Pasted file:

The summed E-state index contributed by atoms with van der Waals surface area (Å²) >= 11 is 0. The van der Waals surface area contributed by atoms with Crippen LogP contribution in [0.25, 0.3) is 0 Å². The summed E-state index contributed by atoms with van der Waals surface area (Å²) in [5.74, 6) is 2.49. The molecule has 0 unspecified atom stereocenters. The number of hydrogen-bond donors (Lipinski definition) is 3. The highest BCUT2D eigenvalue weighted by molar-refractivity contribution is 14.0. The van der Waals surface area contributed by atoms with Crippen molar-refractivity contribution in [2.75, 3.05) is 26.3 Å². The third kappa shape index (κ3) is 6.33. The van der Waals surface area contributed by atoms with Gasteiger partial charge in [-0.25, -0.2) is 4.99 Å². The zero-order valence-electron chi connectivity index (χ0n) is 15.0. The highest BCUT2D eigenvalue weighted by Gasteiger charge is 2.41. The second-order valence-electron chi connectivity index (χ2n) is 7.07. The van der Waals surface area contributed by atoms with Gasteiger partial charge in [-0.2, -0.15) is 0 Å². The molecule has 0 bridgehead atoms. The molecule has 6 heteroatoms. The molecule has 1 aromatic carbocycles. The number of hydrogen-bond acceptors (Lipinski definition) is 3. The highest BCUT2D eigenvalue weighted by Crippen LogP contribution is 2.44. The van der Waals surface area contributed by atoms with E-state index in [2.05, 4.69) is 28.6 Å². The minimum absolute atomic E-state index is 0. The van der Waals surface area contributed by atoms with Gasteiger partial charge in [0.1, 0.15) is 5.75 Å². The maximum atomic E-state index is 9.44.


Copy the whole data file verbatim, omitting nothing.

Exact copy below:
The summed E-state index contributed by atoms with van der Waals surface area (Å²) >= 11 is 0. The van der Waals surface area contributed by atoms with Crippen LogP contribution in [0.25, 0.3) is 0 Å². The summed E-state index contributed by atoms with van der Waals surface area (Å²) in [5.74, 6) is 2.49. The molecule has 0 unspecified atom stereocenters. The number of hydrogen-bond donors (Lipinski definition) is 3. The highest BCUT2D eigenvalue weighted by molar-refractivity contribution is 14.0. The van der Waals surface area contributed by atoms with Crippen molar-refractivity contribution in [2.75, 3.05) is 26.3 Å². The third kappa shape index (κ3) is 6.33. The van der Waals surface area contributed by atoms with Gasteiger partial charge in [-0.25, -0.2) is 4.99 Å². The zero-order valence-electron chi connectivity index (χ0n) is 15.0. The highest BCUT2D eigenvalue weighted by Gasteiger charge is 2.41. The second-order valence-electron chi connectivity index (χ2n) is 7.07. The van der Waals surface area contributed by atoms with Gasteiger partial charge in [-0.2, -0.15) is 0 Å². The molecule has 0 bridgehead atoms. The molecule has 6 heteroatoms. The molecule has 1 aromatic carbocycles. The number of hydrogen-bond acceptors (Lipinski definition) is 3. The highest BCUT2D eigenvalue weighted by Crippen LogP contribution is 2.44. The van der Waals surface area contributed by atoms with E-state index in [2.05, 4.69) is 28.6 Å². The minimum absolute atomic E-state index is 0. The van der Waals surface area contributed by atoms with Gasteiger partial charge in [0.1, 0.15) is 5.75 Å². The maximum atomic E-state index is 9.44.